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Child/Adolescent Health

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Low-dose insulin does not affect weight or physical development of children at risk for developing type 1 diabetes

A low-dose insulin treatment over 2 years does not affect the weight, body mass index (BMI), or physical development of children and adolescents at risk for developing type 1 (insulin-dependent) diabetes, according to a study supported in part by the Agency for Healthcare Research and Quality (HS00063). The study did not find that insulin, at the low dose that was used, either promotes or protects against weight gain.

Harvard Medical School researcher Erinn T. Rhodes, M.D., M.P.H., and colleagues compared differences in weight change, BMI, and physical development between two groups of predominantly white children and adolescents (aged 4 to 19) who had more than a 50-percent risk of developing type 1 diabetes within 5 years. They randomized 100 children and adolescents into 2 groups. The first group (55 children) received injections of low-dose insulin twice daily and an annual intravenous insulin infusion. The second group (45 children) were closely monitored and did not receive either insulin or a placebo.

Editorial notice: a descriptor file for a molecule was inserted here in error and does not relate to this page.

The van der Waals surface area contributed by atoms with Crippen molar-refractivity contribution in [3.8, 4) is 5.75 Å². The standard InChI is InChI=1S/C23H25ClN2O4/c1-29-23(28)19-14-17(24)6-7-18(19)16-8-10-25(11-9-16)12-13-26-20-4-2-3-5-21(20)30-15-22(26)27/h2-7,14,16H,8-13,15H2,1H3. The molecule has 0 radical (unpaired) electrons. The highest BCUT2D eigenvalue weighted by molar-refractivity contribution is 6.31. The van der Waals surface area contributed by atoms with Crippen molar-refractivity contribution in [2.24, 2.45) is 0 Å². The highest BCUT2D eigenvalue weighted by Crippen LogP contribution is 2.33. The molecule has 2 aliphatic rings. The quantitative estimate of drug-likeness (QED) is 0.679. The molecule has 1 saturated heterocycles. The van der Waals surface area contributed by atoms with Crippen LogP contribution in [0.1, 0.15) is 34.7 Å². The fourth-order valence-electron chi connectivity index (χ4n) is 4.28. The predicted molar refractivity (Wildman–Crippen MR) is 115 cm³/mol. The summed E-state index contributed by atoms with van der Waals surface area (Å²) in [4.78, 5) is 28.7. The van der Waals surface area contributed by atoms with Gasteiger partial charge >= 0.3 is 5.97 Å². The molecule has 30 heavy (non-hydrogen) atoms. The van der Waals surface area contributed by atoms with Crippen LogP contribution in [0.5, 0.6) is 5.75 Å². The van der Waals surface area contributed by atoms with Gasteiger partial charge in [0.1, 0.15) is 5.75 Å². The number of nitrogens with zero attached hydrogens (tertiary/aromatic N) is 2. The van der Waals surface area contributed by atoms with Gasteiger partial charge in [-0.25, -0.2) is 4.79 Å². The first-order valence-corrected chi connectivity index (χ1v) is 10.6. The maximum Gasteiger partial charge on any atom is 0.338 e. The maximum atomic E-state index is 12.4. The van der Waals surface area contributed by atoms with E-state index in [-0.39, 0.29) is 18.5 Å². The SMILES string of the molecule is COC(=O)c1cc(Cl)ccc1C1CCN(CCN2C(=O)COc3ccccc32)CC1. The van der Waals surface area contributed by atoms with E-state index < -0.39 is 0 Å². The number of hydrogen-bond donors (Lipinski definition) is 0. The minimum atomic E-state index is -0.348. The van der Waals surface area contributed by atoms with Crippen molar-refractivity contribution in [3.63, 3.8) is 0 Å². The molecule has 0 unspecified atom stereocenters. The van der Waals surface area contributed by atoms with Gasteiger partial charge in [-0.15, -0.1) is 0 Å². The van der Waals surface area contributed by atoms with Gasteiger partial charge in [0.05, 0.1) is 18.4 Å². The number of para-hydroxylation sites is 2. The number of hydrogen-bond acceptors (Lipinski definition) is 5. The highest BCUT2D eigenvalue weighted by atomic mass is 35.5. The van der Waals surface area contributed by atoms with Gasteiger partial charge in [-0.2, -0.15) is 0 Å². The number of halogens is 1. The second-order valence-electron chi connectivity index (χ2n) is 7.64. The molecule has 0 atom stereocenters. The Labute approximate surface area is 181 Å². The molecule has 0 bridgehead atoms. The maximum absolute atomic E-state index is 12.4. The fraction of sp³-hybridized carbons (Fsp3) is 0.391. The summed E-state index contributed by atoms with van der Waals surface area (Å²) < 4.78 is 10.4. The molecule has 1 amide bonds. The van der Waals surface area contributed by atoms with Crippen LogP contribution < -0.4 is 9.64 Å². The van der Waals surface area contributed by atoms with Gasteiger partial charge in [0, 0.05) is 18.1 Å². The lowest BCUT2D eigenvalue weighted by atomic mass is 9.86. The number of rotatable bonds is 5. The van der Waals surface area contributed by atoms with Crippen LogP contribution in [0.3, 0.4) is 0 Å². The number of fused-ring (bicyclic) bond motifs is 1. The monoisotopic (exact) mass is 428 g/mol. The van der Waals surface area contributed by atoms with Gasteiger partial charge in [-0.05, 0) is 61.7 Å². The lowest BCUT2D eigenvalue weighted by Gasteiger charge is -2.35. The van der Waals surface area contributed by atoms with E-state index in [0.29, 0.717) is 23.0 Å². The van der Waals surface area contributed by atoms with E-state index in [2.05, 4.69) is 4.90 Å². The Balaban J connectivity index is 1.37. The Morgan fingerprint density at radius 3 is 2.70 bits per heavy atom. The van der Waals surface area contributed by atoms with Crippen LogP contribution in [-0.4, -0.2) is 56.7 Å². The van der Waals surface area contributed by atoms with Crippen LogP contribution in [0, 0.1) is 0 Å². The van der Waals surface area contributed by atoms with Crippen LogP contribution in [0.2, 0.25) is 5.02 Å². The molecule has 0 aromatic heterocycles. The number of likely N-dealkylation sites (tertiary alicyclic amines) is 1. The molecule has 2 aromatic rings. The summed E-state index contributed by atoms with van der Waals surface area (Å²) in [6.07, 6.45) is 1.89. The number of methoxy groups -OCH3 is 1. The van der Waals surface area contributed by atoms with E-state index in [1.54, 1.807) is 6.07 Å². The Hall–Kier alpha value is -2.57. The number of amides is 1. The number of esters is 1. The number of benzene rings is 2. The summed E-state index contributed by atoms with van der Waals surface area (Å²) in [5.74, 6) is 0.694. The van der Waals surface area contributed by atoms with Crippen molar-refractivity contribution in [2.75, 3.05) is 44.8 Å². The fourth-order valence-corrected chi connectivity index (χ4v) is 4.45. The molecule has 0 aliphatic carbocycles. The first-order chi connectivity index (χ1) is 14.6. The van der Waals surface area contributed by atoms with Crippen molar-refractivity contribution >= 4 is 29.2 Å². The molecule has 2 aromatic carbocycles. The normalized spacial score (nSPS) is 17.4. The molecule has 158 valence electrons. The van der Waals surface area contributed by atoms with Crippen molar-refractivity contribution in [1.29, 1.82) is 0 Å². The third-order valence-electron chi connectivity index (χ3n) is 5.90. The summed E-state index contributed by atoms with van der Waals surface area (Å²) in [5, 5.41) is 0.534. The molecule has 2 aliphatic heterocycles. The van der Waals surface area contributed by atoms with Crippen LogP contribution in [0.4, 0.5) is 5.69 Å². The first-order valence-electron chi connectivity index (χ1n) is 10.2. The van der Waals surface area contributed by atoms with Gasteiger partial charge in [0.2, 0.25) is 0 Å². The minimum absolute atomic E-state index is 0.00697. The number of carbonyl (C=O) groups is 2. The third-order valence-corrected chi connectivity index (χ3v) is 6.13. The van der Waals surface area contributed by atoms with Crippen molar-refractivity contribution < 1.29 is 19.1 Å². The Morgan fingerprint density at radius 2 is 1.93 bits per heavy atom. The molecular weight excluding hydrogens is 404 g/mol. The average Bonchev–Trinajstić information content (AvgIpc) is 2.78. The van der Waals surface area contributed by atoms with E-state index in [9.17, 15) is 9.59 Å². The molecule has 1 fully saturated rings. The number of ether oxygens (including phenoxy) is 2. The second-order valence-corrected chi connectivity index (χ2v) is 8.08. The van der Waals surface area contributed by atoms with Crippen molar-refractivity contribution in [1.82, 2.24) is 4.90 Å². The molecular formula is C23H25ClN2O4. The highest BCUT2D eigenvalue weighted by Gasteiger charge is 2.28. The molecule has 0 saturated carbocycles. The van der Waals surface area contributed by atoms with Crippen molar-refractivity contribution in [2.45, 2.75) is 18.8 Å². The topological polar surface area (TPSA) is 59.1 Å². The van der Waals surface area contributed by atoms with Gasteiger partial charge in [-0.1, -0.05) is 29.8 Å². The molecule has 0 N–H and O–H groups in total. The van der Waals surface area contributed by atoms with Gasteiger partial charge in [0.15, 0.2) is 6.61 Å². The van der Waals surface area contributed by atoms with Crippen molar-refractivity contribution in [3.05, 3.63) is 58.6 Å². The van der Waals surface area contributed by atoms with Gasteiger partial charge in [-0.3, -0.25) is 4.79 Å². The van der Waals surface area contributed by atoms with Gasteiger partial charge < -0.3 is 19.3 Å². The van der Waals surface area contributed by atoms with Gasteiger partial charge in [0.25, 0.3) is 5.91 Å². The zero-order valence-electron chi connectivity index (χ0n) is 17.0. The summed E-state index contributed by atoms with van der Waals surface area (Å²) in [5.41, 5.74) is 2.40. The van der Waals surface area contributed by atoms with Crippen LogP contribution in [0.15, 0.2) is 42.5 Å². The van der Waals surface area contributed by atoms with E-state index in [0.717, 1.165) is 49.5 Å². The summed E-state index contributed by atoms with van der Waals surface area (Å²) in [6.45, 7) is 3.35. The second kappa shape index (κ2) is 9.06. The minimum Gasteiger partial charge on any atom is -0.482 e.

The researchers found no differences over 2 years between the 2 groups for changes in weight, height, BMI, or Tanner stage (child's stage of growth and development). One explanation for the lack of change is that the central nervous system effects of insulin (weight loss) and peripheral nervous system effects (weight gain) may be mutually offset because of the low dose of insulin used in the study. More research is needed to validate these findings in other pediatric groups.

See "Effect of low-dose insulin treatment on body weight and physical development in children and adolescents at risk for type 1 diabetes," by Dr. Rhodes, Joseph I. Wolfsdorf, M.B., B.Ch., David D. Cuthbertson, M.S., and others in the August 2005 Diabetes Care 28(8), pp. 1948-1953.

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